Version: v2, Published online: 2011
Retrieved April 21, 2019, from https://www.rep.routledge.com/articles/thematic/art-definition-of/v-2
Many of the earliest definitions of art were probably intended to emphasize salient or important features for an audience already familiar with the concept, rather than to analyse the essence possessed by all art works and only by them. Indeed, it has been argued that art could not be defined any more rigorously, since no immutable essence is observable in its instances. But, on the one hand, this view faces difficulties in explaining the unity of the concept – similarities between them, for example, are insufficient to distinguish works of art from other things. And, on the other, it overlooks the attractive possibility that art is to be defined in terms of a relation between the activities of artists, the products that result and the audiences that receive them.
Two types of definition have come to prominence since the 1970s: the functional and procedural. The former regards something as art only if it serves the function for which we have art, usually said to be that of providing aesthetic experience. The latter regards something as art only if it has been baptized as such through an agent’s application of the appropriate procedures. In the version where the agent takes their authority from their location within an informal institution, the ‘artworld’, proceduralism is known as the institutional theory. These definitional strategies are opposed in practice, if not in theory, because the relevant procedures are sometimes used apart from, or to oppose, the alleged function of art; obviously these theories disagree then about whether the outcome is art.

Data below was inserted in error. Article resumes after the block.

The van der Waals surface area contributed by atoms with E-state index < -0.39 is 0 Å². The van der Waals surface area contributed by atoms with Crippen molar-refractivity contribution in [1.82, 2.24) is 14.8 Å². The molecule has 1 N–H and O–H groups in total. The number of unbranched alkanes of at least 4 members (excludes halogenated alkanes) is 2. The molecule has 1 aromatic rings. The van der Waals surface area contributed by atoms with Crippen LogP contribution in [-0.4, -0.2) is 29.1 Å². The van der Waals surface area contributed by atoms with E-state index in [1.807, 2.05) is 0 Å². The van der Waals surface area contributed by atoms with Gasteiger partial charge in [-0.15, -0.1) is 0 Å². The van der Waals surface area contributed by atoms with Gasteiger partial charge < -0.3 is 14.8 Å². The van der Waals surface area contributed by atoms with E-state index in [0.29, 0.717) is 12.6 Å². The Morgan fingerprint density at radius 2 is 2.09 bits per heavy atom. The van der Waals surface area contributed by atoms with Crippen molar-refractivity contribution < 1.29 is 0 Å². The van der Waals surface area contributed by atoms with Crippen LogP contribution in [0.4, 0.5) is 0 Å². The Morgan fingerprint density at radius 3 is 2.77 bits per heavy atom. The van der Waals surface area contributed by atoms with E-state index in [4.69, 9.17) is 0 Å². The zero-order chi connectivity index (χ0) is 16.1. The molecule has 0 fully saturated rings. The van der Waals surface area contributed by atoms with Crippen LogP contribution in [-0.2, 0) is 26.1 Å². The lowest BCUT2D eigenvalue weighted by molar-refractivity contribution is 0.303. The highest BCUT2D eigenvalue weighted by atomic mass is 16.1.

To take account of art’s historically changing character a definition might take a recursive form, holding that something is art if it stands in an appropriate relation to previous art works: it is the location of an item within accepted art-making traditions that makes it a work of art. Theories developed in the 1980s have often taken this form. They variously see the crucial relation between the piece and the corpus of accepted works as, for example, a matter of the manner in which it is intended to be regarded, or of a shared style, or of its being forged by a particular kind of narrative.
Davies, Stephen. Art, definition of, 2011, doi:10.4324/9780415249126-M006-2. Routledge Encyclopedia of Philosophy, Taylor and Francis, https://www.rep.routledge.com/articles/thematic/art-definition-of/v-2.
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